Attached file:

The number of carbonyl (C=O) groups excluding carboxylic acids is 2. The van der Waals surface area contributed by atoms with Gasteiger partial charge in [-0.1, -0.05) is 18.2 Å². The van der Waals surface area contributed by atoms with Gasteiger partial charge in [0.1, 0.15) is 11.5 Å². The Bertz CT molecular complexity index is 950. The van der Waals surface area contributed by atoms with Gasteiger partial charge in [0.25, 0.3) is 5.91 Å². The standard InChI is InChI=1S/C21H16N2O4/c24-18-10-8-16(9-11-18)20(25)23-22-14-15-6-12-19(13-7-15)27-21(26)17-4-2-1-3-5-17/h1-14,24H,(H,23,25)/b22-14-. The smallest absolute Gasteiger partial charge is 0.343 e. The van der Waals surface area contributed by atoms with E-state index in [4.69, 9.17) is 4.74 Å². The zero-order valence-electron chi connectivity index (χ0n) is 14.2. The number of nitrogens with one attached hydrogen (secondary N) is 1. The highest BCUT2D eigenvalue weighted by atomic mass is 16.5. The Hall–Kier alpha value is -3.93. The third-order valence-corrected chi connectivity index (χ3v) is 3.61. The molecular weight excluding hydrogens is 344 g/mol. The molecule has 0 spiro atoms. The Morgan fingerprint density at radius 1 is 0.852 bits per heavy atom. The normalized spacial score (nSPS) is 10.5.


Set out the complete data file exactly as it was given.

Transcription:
The number of carbonyl (C=O) groups excluding carboxylic acids is 2. The van der Waals surface area contributed by atoms with Gasteiger partial charge in [-0.1, -0.05) is 18.2 Å². The van der Waals surface area contributed by atoms with Gasteiger partial charge in [0.1, 0.15) is 11.5 Å². The Bertz CT molecular complexity index is 950. The van der Waals surface area contributed by atoms with Gasteiger partial charge in [0.25, 0.3) is 5.91 Å². The standard InChI is InChI=1S/C21H16N2O4/c24-18-10-8-16(9-11-18)20(25)23-22-14-15-6-12-19(13-7-15)27-21(26)17-4-2-1-3-5-17/h1-14,24H,(H,23,25)/b22-14-. The smallest absolute Gasteiger partial charge is 0.343 e. The van der Waals surface area contributed by atoms with E-state index in [4.69, 9.17) is 4.74 Å². The zero-order valence-electron chi connectivity index (χ0n) is 14.2. The number of nitrogens with one attached hydrogen (secondary N) is 1. The highest BCUT2D eigenvalue weighted by atomic mass is 16.5. The Hall–Kier alpha value is -3.93. The third-order valence-corrected chi connectivity index (χ3v) is 3.61. The molecular weight excluding hydrogens is 344 g/mol. The molecule has 0 spiro atoms. The Morgan fingerprint density at radius 1 is 0.852 bits per heavy atom. The normalized spacial score (nSPS) is 10.5.